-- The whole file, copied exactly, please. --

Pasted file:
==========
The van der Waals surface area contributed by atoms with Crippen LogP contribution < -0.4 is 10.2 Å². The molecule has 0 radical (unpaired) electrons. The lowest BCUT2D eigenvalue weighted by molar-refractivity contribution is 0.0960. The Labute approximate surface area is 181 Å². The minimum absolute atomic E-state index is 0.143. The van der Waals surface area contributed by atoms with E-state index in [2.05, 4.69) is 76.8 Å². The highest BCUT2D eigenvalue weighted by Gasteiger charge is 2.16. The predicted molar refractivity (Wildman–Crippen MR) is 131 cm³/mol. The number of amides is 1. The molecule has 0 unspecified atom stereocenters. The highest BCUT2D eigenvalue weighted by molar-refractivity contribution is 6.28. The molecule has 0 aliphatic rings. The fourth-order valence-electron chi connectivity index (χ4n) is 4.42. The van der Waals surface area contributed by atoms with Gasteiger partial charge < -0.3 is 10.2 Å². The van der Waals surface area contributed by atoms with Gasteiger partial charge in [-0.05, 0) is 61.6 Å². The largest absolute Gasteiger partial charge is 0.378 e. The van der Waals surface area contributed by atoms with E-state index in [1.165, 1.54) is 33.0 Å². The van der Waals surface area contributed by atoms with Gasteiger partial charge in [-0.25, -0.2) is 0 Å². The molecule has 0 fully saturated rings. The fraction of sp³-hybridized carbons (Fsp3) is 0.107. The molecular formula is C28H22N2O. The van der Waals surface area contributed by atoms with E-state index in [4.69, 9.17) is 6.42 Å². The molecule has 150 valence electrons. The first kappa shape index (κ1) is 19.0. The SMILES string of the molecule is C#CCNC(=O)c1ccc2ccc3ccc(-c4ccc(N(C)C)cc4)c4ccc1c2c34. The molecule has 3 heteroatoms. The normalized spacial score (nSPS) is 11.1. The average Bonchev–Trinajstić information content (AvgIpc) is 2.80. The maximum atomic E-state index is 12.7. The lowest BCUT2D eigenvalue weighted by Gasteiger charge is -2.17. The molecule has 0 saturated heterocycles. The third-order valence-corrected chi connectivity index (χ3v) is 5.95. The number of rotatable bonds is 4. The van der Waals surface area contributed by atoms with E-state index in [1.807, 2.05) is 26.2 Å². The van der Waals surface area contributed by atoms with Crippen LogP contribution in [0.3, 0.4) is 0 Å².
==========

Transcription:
The van der Waals surface area contributed by atoms with Crippen LogP contribution < -0.4 is 10.2 Å². The molecule has 0 radical (unpaired) electrons. The lowest BCUT2D eigenvalue weighted by molar-refractivity contribution is 0.0960. The Labute approximate surface area is 181 Å². The minimum absolute atomic E-state index is 0.143. The van der Waals surface area contributed by atoms with E-state index in [2.05, 4.69) is 76.8 Å². The highest BCUT2D eigenvalue weighted by Gasteiger charge is 2.16. The predicted molar refractivity (Wildman–Crippen MR) is 131 cm³/mol. The number of amides is 1. The molecule has 0 unspecified atom stereocenters. The highest BCUT2D eigenvalue weighted by molar-refractivity contribution is 6.28. The molecule has 0 aliphatic rings. The fourth-order valence-electron chi connectivity index (χ4n) is 4.42. The van der Waals surface area contributed by atoms with Gasteiger partial charge < -0.3 is 10.2 Å². The van der Waals surface area contributed by atoms with Gasteiger partial charge in [-0.05, 0) is 61.6 Å². The largest absolute Gasteiger partial charge is 0.378 e. The van der Waals surface area contributed by atoms with E-state index in [1.165, 1.54) is 33.0 Å². The van der Waals surface area contributed by atoms with Gasteiger partial charge in [-0.25, -0.2) is 0 Å². The molecule has 0 fully saturated rings. The fraction of sp³-hybridized carbons (Fsp3) is 0.107. The molecular formula is C28H22N2O. The van der Waals surface area contributed by atoms with E-state index in [4.69, 9.17) is 6.42 Å². The molecule has 150 valence electrons. The first kappa shape index (κ1) is 19.0. The SMILES string of the molecule is C#CCNC(=O)c1ccc2ccc3ccc(-c4ccc(N(C)C)cc4)c4ccc1c2c34. The molecule has 3 heteroatoms. The normalized spacial score (nSPS) is 11.1. The average Bonchev–Trinajstić information content (AvgIpc) is 2.80. The maximum atomic E-state index is 12.7. The lowest BCUT2D eigenvalue weighted by Gasteiger charge is -2.17. The molecule has 0 saturated heterocycles. The third-order valence-corrected chi connectivity index (χ3v) is 5.95. The number of rotatable bonds is 4. The van der Waals surface area contributed by atoms with E-state index in [1.807, 2.05) is 26.2 Å². The van der Waals surface area contributed by atoms with Crippen LogP contribution in [0.3, 0.4) is 0 Å².